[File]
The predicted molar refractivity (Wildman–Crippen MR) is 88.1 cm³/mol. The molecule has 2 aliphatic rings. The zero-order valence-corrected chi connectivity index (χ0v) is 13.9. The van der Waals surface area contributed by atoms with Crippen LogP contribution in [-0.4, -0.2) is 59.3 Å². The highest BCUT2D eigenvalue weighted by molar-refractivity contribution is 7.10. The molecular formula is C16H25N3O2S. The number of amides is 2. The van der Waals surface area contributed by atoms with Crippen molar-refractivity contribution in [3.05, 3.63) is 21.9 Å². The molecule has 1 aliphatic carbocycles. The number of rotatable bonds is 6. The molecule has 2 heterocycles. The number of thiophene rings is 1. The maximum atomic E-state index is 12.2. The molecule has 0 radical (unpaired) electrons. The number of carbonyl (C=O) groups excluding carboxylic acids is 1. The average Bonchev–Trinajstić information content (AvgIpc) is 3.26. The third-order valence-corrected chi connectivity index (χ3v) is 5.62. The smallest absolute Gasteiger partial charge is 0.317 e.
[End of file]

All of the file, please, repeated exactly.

The predicted molar refractivity (Wildman–Crippen MR) is 88.1 cm³/mol. The molecule has 2 aliphatic rings. The zero-order valence-corrected chi connectivity index (χ0v) is 13.9. The van der Waals surface area contributed by atoms with Crippen LogP contribution in [-0.4, -0.2) is 59.3 Å². The highest BCUT2D eigenvalue weighted by molar-refractivity contribution is 7.10. The molecular formula is C16H25N3O2S. The number of amides is 2. The van der Waals surface area contributed by atoms with Crippen molar-refractivity contribution in [3.05, 3.63) is 21.9 Å². The molecule has 1 aliphatic carbocycles. The number of rotatable bonds is 6. The molecule has 2 heterocycles. The number of thiophene rings is 1. The maximum atomic E-state index is 12.2. The molecule has 0 radical (unpaired) electrons. The number of carbonyl (C=O) groups excluding carboxylic acids is 1. The average Bonchev–Trinajstić information content (AvgIpc) is 3.26. The third-order valence-corrected chi connectivity index (χ3v) is 5.62. The smallest absolute Gasteiger partial charge is 0.317 e.